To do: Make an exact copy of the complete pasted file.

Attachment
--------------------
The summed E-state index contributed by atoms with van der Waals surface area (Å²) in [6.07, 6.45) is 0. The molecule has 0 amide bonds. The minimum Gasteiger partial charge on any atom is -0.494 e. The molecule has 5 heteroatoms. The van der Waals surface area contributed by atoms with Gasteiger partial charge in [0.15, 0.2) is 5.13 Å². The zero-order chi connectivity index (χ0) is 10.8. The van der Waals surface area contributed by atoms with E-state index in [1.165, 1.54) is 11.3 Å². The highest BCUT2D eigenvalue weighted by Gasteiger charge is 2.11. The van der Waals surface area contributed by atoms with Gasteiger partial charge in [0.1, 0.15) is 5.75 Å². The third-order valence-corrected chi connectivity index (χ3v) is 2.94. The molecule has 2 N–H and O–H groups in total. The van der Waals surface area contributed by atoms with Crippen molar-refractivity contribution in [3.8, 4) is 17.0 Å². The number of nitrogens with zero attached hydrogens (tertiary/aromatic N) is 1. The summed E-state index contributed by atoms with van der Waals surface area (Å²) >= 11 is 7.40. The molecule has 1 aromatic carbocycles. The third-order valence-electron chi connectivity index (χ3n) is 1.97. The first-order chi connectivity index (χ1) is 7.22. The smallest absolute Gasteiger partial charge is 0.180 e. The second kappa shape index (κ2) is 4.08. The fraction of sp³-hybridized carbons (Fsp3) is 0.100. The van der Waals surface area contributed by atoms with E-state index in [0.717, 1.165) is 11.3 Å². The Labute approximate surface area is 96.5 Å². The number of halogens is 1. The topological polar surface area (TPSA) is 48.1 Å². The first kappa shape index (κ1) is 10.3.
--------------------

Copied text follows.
The summed E-state index contributed by atoms with van der Waals surface area (Å²) in [6.07, 6.45) is 0. The molecule has 0 amide bonds. The minimum Gasteiger partial charge on any atom is -0.494 e. The molecule has 5 heteroatoms. The van der Waals surface area contributed by atoms with Gasteiger partial charge in [0.15, 0.2) is 5.13 Å². The zero-order chi connectivity index (χ0) is 10.8. The van der Waals surface area contributed by atoms with E-state index in [1.165, 1.54) is 11.3 Å². The highest BCUT2D eigenvalue weighted by Gasteiger charge is 2.11. The van der Waals surface area contributed by atoms with Gasteiger partial charge in [0.1, 0.15) is 5.75 Å². The third-order valence-corrected chi connectivity index (χ3v) is 2.94. The molecule has 2 N–H and O–H groups in total. The van der Waals surface area contributed by atoms with Crippen molar-refractivity contribution in [3.8, 4) is 17.0 Å². The number of nitrogens with zero attached hydrogens (tertiary/aromatic N) is 1. The summed E-state index contributed by atoms with van der Waals surface area (Å²) >= 11 is 7.40. The molecule has 1 aromatic carbocycles. The third-order valence-electron chi connectivity index (χ3n) is 1.97. The first-order chi connectivity index (χ1) is 7.22. The smallest absolute Gasteiger partial charge is 0.180 e. The second kappa shape index (κ2) is 4.08. The fraction of sp³-hybridized carbons (Fsp3) is 0.100. The van der Waals surface area contributed by atoms with E-state index in [0.717, 1.165) is 11.3 Å². The Labute approximate surface area is 96.5 Å². The number of halogens is 1. The topological polar surface area (TPSA) is 48.1 Å². The first kappa shape index (κ1) is 10.3.